Our homes and streets may fall short in many ways – either materially or in providing that sense of community, friendship, social and emotional well being, that we all desire; but in our interior spaces, we might enjoy something infinitely better. The presence of our good King and Shepherd fills all desolate spaces – both within and without – with joyous celebration: “Thus says the Lord: In this place of which you say, ‘It is a waste… in the streets… that are desolate… there shall be heard again the voice of mirth and the voice of gladness… the voices of those who sing, as they bring thank offerings to the house of the Lord” (Jeremiah 33:10-11 NIV).
The afflicted are not forgotten, but pursued by a good God, who seeks them out to bless them. The goodness of God is given to us not in tiny rations, as we often tend to believe, but poured lavishly upon us – “Oh, how abundant is your goodness, which you have stored up for those who fear you and worked for those who take refuge in you, in the sight of the children of mankind!” (Psalm 31:19 ESV). It makes our faces radiant as it refreshes our inner lives, fills our souls with joyful singing (Jeremiah 31:12 ESV), and causes us to flourish in every area of our lives (Zechariah 9:17 ESV).
So it transforms us. “… by his power he may bring to fruition your every desire for goodness…” (2 Thessalonians 1:11 NIV). The Young’s Literal Translations says that His goodness leads us to ‘reformation’ (Romans 2:4). It births within us a desire to be good ourselves, and then fulfils that desire.” Goodness in man is not a mere passive quality, but the deliberate preference of right to wrong, the firm and persistent resistance of all moral evil, and the choosing and following of all moral good” (Easton). As the goodness of God penetrates our souls, others around us will see a distinction between us and the world – in our speech and conduct.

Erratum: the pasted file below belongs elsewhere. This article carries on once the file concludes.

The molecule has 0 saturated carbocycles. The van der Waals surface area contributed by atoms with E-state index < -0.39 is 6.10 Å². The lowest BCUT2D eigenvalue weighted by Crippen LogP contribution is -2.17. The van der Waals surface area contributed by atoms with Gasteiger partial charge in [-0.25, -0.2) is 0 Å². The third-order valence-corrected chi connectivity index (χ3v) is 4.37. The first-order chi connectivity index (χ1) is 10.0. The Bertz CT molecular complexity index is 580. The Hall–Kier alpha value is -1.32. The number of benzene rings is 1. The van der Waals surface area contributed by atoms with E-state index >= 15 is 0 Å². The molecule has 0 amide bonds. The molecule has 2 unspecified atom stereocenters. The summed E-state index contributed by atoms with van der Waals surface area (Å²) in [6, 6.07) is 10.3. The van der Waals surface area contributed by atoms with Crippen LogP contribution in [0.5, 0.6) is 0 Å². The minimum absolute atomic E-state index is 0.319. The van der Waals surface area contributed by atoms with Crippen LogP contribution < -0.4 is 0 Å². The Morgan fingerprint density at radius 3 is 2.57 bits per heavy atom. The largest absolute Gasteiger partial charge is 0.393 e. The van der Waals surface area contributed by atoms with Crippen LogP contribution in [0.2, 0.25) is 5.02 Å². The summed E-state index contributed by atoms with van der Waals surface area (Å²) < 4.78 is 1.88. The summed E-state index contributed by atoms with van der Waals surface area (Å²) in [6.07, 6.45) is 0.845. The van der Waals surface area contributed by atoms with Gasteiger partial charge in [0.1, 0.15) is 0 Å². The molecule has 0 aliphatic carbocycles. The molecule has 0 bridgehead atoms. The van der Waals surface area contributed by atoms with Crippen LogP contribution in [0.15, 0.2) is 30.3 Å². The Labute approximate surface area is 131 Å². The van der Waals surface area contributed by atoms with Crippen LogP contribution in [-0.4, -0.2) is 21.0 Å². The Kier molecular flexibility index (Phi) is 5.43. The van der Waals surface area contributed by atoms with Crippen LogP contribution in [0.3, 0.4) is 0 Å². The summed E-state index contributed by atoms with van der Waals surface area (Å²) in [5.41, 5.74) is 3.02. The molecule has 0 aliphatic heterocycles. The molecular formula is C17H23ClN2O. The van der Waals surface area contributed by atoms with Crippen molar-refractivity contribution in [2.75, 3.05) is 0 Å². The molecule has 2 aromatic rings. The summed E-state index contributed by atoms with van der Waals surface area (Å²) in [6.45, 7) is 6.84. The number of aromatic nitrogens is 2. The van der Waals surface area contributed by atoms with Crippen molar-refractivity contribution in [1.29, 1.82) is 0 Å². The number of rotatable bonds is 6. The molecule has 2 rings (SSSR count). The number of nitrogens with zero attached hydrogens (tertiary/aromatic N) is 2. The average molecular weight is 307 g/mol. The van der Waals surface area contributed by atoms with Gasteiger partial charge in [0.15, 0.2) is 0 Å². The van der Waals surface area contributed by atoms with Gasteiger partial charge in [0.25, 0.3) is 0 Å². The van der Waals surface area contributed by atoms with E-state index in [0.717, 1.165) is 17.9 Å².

How should we respond to God’s continual goodness in our lives? We ought to remind ourselves and one another that God is good, that He will do what is good for us, and that His goodness toward us is never ending. We must, as an act of will, choose to remember this even when everything seems to go against us and our feelings incline towards fear, inadequacy or discontentment, and He will soon fulfil His promise to satisfy us with His goodness. We must thank and praise Him for His goodness in our churches and house gatherings as the Israelites did – “Give thanks to the LORD, for He is good; His faithful love endures forever” (1 Chronicles 16:34 NASB). Finally, we ought to embrace a lifestyle of contentment and thankfulness, and allow our minds and spirits to be renewed by this unchanging truth.
Goodness is the fruit of the indwelling Spirit in our lives (Galatians 5:22). As we live and move in Him, we will demonstrate His goodness to the world. His life-giving sap flowing through our spirits will produce this fragrant fruit which carries the divine sweetness. People will notice in us the same patience, lovingkindness and desire to keep faith with others, not giving up when they seem tardy or difficult. The result is that we will enrich many lives, and be ourselves enriched in this earthly walk.
Father, thank You for Your eternal goodness to us, demonstrated on the cross of Jesus Christ. Help us to dwell on this goodness continually, to be thankful and to allow ourselves to be transformed by the reality of Your word, rather than by our external experiences.
Easton, Matthew George. “Entry for Goodness”. “Easton’s Bible Dictionary”. Illustrated Bible Dictionary, Third Edition, published by Thomas Nelson, 1897. Public Domain.
Orr, James, M.A., D.D. General Editor. “Entry for ‘GOODNESS'”. “International Standard Bible Encyclopedia”, 1915. Public Domain.